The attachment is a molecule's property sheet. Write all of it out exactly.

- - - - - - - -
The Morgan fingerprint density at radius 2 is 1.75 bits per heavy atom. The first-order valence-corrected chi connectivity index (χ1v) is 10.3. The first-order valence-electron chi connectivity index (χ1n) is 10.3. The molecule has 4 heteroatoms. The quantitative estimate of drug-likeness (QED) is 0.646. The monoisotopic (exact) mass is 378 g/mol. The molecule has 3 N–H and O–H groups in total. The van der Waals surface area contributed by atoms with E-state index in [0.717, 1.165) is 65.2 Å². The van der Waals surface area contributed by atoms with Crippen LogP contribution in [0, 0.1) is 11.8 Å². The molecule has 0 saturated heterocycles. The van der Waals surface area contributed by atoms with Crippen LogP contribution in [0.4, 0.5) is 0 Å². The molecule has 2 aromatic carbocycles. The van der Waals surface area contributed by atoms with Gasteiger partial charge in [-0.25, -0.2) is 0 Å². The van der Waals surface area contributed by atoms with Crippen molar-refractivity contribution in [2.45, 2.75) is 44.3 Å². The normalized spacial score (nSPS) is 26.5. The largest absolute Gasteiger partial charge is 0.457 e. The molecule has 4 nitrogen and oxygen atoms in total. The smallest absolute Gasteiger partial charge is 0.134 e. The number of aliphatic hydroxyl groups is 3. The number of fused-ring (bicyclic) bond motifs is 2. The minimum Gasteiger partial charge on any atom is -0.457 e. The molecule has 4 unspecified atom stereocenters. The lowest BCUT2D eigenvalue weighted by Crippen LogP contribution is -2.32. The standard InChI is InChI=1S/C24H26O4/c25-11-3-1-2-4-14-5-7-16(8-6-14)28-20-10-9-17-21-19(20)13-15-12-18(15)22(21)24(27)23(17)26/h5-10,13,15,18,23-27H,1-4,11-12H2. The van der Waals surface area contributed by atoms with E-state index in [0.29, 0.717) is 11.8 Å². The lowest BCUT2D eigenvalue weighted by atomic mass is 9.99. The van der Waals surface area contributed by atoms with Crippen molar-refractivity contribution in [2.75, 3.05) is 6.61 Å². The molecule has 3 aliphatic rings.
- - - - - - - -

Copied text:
The Morgan fingerprint density at radius 2 is 1.75 bits per heavy atom. The first-order valence-corrected chi connectivity index (χ1v) is 10.3. The first-order valence-electron chi connectivity index (χ1n) is 10.3. The molecule has 4 heteroatoms. The quantitative estimate of drug-likeness (QED) is 0.646. The monoisotopic (exact) mass is 378 g/mol. The molecule has 3 N–H and O–H groups in total. The van der Waals surface area contributed by atoms with E-state index in [0.717, 1.165) is 65.2 Å². The van der Waals surface area contributed by atoms with Crippen LogP contribution in [0, 0.1) is 11.8 Å². The molecule has 0 saturated heterocycles. The van der Waals surface area contributed by atoms with Crippen LogP contribution in [0.4, 0.5) is 0 Å². The molecule has 2 aromatic carbocycles. The van der Waals surface area contributed by atoms with Gasteiger partial charge in [-0.25, -0.2) is 0 Å². The van der Waals surface area contributed by atoms with Crippen molar-refractivity contribution in [2.45, 2.75) is 44.3 Å². The normalized spacial score (nSPS) is 26.5. The largest absolute Gasteiger partial charge is 0.457 e. The molecule has 4 nitrogen and oxygen atoms in total. The smallest absolute Gasteiger partial charge is 0.134 e. The number of aliphatic hydroxyl groups is 3. The number of fused-ring (bicyclic) bond motifs is 2. The minimum Gasteiger partial charge on any atom is -0.457 e. The molecule has 4 unspecified atom stereocenters. The lowest BCUT2D eigenvalue weighted by Crippen LogP contribution is -2.32. The standard InChI is InChI=1S/C24H26O4/c25-11-3-1-2-4-14-5-7-16(8-6-14)28-20-10-9-17-21-19(20)13-15-12-18(15)22(21)24(27)23(17)26/h5-10,13,15,18,23-27H,1-4,11-12H2. The van der Waals surface area contributed by atoms with E-state index in [0.29, 0.717) is 11.8 Å². The lowest BCUT2D eigenvalue weighted by atomic mass is 9.99. The van der Waals surface area contributed by atoms with Crippen molar-refractivity contribution in [2.75, 3.05) is 6.61 Å². The molecule has 3 aliphatic rings.